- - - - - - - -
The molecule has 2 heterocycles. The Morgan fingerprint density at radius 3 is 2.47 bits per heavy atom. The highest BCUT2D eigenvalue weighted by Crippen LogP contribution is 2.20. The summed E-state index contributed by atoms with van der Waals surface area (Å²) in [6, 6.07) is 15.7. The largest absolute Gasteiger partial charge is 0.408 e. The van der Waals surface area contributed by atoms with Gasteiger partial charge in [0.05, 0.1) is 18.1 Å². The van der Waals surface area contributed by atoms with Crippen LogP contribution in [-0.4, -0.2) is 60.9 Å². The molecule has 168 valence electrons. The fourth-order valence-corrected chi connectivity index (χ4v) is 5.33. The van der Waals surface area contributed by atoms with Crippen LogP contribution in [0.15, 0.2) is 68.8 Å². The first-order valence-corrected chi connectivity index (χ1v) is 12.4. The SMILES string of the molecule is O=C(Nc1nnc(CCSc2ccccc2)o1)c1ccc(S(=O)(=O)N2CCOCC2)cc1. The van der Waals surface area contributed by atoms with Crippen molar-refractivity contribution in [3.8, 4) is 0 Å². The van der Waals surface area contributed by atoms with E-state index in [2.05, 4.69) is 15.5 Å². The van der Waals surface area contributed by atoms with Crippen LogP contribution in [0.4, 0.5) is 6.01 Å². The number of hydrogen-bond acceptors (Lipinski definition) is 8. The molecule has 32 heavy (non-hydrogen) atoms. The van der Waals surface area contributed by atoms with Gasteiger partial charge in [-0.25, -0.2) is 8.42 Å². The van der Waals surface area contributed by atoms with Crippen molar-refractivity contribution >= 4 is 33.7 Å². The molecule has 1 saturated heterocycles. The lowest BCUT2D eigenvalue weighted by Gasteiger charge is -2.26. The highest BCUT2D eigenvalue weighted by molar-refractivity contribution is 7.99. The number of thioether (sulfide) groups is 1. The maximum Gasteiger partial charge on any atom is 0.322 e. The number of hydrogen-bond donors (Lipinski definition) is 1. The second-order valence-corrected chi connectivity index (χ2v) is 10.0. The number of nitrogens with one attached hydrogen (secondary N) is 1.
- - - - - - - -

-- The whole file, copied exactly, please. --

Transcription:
The molecule has 2 heterocycles. The Morgan fingerprint density at radius 3 is 2.47 bits per heavy atom. The highest BCUT2D eigenvalue weighted by Crippen LogP contribution is 2.20. The summed E-state index contributed by atoms with van der Waals surface area (Å²) in [6, 6.07) is 15.7. The largest absolute Gasteiger partial charge is 0.408 e. The van der Waals surface area contributed by atoms with Gasteiger partial charge in [0.05, 0.1) is 18.1 Å². The van der Waals surface area contributed by atoms with Crippen LogP contribution in [-0.4, -0.2) is 60.9 Å². The molecule has 168 valence electrons. The fourth-order valence-corrected chi connectivity index (χ4v) is 5.33. The van der Waals surface area contributed by atoms with Crippen LogP contribution in [0.15, 0.2) is 68.8 Å². The first-order valence-corrected chi connectivity index (χ1v) is 12.4. The SMILES string of the molecule is O=C(Nc1nnc(CCSc2ccccc2)o1)c1ccc(S(=O)(=O)N2CCOCC2)cc1. The van der Waals surface area contributed by atoms with Crippen molar-refractivity contribution in [3.8, 4) is 0 Å². The van der Waals surface area contributed by atoms with E-state index in [2.05, 4.69) is 15.5 Å². The van der Waals surface area contributed by atoms with Crippen LogP contribution in [0.4, 0.5) is 6.01 Å². The number of hydrogen-bond acceptors (Lipinski definition) is 8. The molecule has 32 heavy (non-hydrogen) atoms. The van der Waals surface area contributed by atoms with Gasteiger partial charge in [-0.25, -0.2) is 8.42 Å². The van der Waals surface area contributed by atoms with Crippen molar-refractivity contribution >= 4 is 33.7 Å². The molecule has 1 saturated heterocycles. The lowest BCUT2D eigenvalue weighted by Gasteiger charge is -2.26. The highest BCUT2D eigenvalue weighted by molar-refractivity contribution is 7.99. The number of thioether (sulfide) groups is 1. The maximum Gasteiger partial charge on any atom is 0.322 e. The number of hydrogen-bond donors (Lipinski definition) is 1. The second-order valence-corrected chi connectivity index (χ2v) is 10.0. The number of nitrogens with one attached hydrogen (secondary N) is 1.